Qualitative research statements are based on inductive reasoning and are restated several times during the collection of data. They explain what influence qualitative statements or variables have in decision making under uncertain conditions.

Types of Research Statements


Usually two types of research statements are formed for a research paper.

  • Objective Research Statement: An objective research statement gives a balanced overview of the whole of the research study.[8]
  • Subjective Research Statement: The subjective research statement is based on the results of research analysis.

Bad Practices of Research Statements


Below are some of the reasons many research proposals are turned down by research committees.

  • The research study is trivial and does not contribute beneficially to the relevant field.
  • The research statement is built on a hypothesis that is unstable and lacks enough evidence to be compelling.
  • The statement relates to only a limited area and hence does not address the mainstream issues of its field.
  • The research statement is too broad in scope requiring analysis of multiple variables at once.
  • The research statement does not fully grasp the complexity of the research study.[9]

See also



  1. ^ "Writing a Research Plan - Science Careers - Biotech, Pharmaceutical, Faculty, Postdoc jobs on Science Careers". Sciencecareers.sciencemag.org. 2002-07-26. Retrieved 2010-07-10.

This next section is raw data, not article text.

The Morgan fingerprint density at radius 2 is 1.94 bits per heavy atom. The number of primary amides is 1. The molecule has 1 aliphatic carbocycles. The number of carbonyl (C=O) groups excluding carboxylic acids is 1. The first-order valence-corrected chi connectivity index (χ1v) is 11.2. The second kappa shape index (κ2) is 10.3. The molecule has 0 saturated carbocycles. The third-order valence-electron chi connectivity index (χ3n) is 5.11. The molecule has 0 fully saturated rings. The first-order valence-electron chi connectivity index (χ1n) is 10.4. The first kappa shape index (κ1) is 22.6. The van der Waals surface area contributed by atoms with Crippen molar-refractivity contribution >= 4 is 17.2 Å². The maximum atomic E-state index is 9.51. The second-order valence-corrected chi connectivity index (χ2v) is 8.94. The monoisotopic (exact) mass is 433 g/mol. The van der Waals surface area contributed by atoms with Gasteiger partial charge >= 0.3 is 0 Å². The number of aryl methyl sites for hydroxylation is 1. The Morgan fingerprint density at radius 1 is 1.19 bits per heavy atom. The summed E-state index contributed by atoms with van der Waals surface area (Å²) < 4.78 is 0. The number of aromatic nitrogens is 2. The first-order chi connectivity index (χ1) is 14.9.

2. ^ "Tips On Structuring The Research Statement". Columbia.edu. 2010-04-05. Retrieved 2013-01-30.
  3. ^ "Career Services | University of Pennsylvania".
  4. ^ "Developing your Research Statement".
  5. ^ "Thesis Statement vs. Research Question - Research 101 - Research Guides at Marquette University". Archived from the original on 2014-01-03. Retrieved 2014-01-03.
  6. ^ "Archived copy" (PDF). Archived from the original (PDF) on 2014-01-03. Retrieved 2014-01-03.{{cite web}}: CS1 maint: archived copy as title (link)
  7. ^ "Day 3: Statement of Research Problems". Archived from the original on 2014-01-05. Retrieved 2014-01-04.
  8. ^ "Archived copy" (PDF). Archived from the original (PDF) on 2014-01-24. Retrieved 2014-01-03.{{cite web}}: CS1 maint: archived copy as title (link)
  9. ^ "Archived copy" (PDF). Archived from the original (PDF) on 2014-01-24. Retrieved 2014-01-03.{{cite web}}: CS1 maint: archived copy as title (link)